undefined method `first_name' for #<MyFactory:0x0000ffff9a955ae8> (NoMethodError)

Let’s define a first_name and last_name method on MyFactory in order to make this error message go away.

class MyFactoryBot
  def self.define(&block)
    instance_exec(&block)
  end

  def self.factory(model_sym, &block)
    factory = MyFactory.new
    factory.instance_exec(&block)
  end

  def self.create(model_sym)
  end
end

class MyFactory
  def first_name
  end

  def last_name
  end
end

MyFactoryBot.define do
  factory :user do
    first_name { "John" }
    last_name { "Smith" }
  end
end

user = MyFactoryBot.create(:user)
#puts "First name: #{user.first_name}"
#puts "Last name: #{user.last_name}"

Now we get no errors.

Providing values for first_name and last_name

Let’s now come back and uncomment the last two lines of the file, the lines that output values for first_name and last_name.

class MyFactoryBot
  def self.define(&block)
    instance_exec(&block)
  end

  def self.factory(model_sym, &block)
    factory = MyFactory.new
    factory.instance_exec(&block)
  end

  def self.create(model_sym)
  end
end

class MyFactory
  def first_name
  end

  def last_name
  end
end

MyFactoryBot.define do
  factory :user do
    first_name { "John" }
    last_name { "Smith" }
  end
end

user = MyFactoryBot.create(:user)
puts "First name: #{user.first_name}"
puts "Last name: #{user.last_name}"

We get an error.

undefined method `first_name' for nil:NilClass (NoMethodError)

Remember that every message in Ruby has a receiver. Apparently in this case the receiver for first_name when we do user.first_name is nil. In other words, user is nil. That’s obviously not going to work out. It does make sense, though, because MyFactoryBot.create(:user) has no return value.

Let’s try making it so that MyFactoryBot#create returns our instance of MyFactory.

class MyFactoryBot
  def self.define(&block)
    instance_exec(&block)
  end

  def self.factory(model_sym, &block)
    @factory = MyFactory.new
    @factory.instance_exec(&block)
  end

  def self.create(model_sym)
    @factory
  end
end

class MyFactory
  def first_name
  end

  def last_name
  end
end

MyFactoryBot.define do
  factory :user do
    first_name { "John" }
    last_name { "Smith" }
  end
end

user = MyFactoryBot.create(:user)
puts "First name: #{user.first_name}"
puts "Last name: #{user.last_name}"

Now there are no errors but, but there are also no values present in the output we see.

First name: 
Last name:

Let’s have a closer look and see exactly what user is.

user = MyFactoryBot.create(:user)
puts user.class.name
puts "First name: #{user.first_name}"
puts "Last name: #{user.last_name}"

The user object is an instance of MyFactory.

MyFactory
First name: 
Last name:

This was maybe a good intermediate step but we of course want user to be an instance of our Active Record User class, just like how the real Factory Bot does. Let’s change MyFactoryBot#create so that it returns an instance of User.

class MyFactoryBot
  def self.define(&block)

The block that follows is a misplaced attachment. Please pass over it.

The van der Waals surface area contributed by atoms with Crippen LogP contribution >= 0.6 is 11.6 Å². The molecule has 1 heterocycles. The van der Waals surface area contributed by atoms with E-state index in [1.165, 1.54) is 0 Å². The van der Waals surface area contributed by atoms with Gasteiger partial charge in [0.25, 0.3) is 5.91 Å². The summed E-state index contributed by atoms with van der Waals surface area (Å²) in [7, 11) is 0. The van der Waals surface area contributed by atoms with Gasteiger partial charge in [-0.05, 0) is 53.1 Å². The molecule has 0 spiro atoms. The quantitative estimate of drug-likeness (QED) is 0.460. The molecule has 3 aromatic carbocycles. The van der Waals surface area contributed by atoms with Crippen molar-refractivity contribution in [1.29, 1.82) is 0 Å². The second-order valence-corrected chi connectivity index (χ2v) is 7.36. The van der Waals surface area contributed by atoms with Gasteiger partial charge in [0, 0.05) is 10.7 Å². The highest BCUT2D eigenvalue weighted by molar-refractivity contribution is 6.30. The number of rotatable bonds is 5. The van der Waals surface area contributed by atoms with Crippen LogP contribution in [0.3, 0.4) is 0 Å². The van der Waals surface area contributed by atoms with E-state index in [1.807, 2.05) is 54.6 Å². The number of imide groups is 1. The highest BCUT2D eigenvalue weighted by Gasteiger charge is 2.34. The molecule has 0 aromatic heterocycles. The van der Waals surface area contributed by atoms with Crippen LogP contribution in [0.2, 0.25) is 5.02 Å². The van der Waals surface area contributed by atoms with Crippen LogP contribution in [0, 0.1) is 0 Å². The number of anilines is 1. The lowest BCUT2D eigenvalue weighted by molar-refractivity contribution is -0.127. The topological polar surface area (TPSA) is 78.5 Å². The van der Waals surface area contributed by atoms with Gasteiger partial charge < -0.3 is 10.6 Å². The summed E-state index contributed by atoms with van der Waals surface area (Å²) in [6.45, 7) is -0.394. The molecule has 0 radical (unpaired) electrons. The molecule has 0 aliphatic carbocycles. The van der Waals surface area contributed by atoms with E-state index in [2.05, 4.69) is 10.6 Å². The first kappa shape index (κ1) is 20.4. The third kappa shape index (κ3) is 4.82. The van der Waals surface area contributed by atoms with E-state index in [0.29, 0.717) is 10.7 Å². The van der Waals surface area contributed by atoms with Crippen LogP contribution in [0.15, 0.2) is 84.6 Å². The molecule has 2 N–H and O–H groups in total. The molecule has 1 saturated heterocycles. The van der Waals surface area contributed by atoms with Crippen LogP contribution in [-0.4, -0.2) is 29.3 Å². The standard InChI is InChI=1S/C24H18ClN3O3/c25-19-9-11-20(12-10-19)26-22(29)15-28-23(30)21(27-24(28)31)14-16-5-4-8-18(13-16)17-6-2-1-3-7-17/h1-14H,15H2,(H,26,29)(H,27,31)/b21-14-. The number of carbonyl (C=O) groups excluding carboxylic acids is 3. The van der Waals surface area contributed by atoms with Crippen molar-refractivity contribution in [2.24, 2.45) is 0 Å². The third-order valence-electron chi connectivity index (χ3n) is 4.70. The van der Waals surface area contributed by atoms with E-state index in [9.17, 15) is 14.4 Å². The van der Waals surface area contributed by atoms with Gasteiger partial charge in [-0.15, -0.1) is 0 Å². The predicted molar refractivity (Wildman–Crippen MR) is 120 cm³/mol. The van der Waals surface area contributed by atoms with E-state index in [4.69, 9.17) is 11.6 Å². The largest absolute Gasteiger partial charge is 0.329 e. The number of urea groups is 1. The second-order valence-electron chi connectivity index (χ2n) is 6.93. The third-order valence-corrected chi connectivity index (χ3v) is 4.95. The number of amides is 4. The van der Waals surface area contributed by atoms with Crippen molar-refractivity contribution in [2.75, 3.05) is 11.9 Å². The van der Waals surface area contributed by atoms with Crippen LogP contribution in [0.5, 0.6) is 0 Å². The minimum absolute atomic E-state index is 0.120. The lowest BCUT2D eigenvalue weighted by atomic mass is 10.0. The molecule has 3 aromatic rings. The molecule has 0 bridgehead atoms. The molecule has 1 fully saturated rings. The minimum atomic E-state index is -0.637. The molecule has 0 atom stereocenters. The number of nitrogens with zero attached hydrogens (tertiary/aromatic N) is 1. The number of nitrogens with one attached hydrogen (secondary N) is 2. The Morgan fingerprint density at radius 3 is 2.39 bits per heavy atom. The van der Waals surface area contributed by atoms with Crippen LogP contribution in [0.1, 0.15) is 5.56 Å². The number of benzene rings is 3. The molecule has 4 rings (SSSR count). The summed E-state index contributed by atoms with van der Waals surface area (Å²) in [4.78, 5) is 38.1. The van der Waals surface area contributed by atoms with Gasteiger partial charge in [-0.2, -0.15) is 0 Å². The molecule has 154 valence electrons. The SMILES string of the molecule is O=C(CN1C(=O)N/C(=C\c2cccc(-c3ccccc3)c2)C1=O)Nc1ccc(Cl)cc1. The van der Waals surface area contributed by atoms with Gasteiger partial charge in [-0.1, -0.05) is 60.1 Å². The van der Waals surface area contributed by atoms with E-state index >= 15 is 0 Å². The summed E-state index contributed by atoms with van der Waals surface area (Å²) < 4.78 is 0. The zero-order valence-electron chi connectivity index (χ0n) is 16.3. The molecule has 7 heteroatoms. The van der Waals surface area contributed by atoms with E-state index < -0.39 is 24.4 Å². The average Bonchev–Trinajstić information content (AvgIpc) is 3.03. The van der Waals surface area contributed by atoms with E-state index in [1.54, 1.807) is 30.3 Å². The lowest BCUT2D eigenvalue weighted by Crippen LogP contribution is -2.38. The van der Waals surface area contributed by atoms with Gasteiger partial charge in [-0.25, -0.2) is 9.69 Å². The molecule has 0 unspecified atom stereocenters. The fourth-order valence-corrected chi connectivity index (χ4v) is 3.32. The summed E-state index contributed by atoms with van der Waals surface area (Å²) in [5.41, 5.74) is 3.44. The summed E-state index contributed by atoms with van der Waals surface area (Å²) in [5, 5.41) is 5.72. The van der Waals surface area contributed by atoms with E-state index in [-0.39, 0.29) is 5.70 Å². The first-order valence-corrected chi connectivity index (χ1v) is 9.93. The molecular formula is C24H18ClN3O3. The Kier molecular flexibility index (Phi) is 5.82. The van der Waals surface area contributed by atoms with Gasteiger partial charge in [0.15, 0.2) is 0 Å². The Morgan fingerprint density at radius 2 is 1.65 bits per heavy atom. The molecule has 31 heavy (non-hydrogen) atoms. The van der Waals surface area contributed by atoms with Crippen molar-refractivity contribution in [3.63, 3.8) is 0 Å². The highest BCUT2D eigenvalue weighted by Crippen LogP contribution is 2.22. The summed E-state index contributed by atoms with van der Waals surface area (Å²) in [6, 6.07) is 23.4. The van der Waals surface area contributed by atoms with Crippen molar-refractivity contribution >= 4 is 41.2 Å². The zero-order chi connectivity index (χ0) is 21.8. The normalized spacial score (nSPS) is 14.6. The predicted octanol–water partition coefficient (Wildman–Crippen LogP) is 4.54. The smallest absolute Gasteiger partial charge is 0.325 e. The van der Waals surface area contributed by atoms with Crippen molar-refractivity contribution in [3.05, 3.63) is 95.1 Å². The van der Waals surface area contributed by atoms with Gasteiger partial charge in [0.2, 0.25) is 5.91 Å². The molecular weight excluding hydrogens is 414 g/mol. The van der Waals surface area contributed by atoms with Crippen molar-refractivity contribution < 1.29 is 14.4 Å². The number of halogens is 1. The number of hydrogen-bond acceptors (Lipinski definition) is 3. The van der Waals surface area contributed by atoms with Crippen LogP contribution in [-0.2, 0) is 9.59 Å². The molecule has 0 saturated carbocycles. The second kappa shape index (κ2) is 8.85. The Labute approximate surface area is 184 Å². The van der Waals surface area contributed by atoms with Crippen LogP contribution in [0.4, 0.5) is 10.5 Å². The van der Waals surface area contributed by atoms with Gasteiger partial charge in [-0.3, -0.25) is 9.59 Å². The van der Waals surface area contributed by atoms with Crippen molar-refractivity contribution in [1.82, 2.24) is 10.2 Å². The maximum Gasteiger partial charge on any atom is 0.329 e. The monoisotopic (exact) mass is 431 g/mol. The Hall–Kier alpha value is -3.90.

instance_exec(&block)
  end

  def self.factory(model_sym, &block)
    @factory = MyFactory.new
    @factory.instance_exec(&block)
  end

  def self.create(model_sym)
    @factory.user
  end
end

class MyFactory
  attr_reader :user

  def initialize
    @user = User.new
  end

  def first_name
  end

  def last_name
  end
end

MyFactoryBot.define do
  factory :user do
    first_name { "John" }
    last_name { "Smith" }
  end
end

user = MyFactoryBot.create(:user)
puts user.class.name
puts "First name: #{user.first_name}"
puts "Last name: #{user.last_name}"

This gives no errors but there are still no values present.

In order for the first_name and last_name methods to return values, let’s make it so each one calls the block that it’s given.

class MyFactoryBot
  def self.define(&block)
    instance_exec(&block)
  end

  def self.factory(model_sym, &block)
    @factory = MyFactory.new
    @factory.instance_exec(&block)
  end

  def self.create(model_sym)
    @factory.user
  end
end

class MyFactory
  attr_reader :user

  def initialize
    @user = User.new
  end

  def first_name(&block)
    @user.first_name = block.call
  end

  def last_name(&block)
    @user.last_name = block.call
  end
end

MyFactoryBot.define do
  factory :user do
    first_name { "John" }
    last_name { "Smith" }
  end
end

user = MyFactoryBot.create(:user)
puts user.class.name
puts "First name: #{user.first_name}"
puts "Last name: #{user.last_name}"

Now we see “John” and “Smith” as our first and last name values.

User
First name: John
Last name: Smith

Generalizing the factory

What if we wanted to add this? It wouldn’t work.

MyFactoryBot.define do
  factory :user do
    first_name { "John" }
    last_name { "Smith" }
    email { "john.smith@example.com" }
  end
end

Obviously we can’t just have hard-coded first_name and last_name methods in our factory. We need to make it so our factory can respond to any messages that are sent to it (provided of course that those messages correspond to actual attributes on our Active Record models).

Let’s take the first step toward generalizing our methods. Instead of @user.first_name = block.call, we’ll do @user.send("first_name=", block.call), which is equivalent.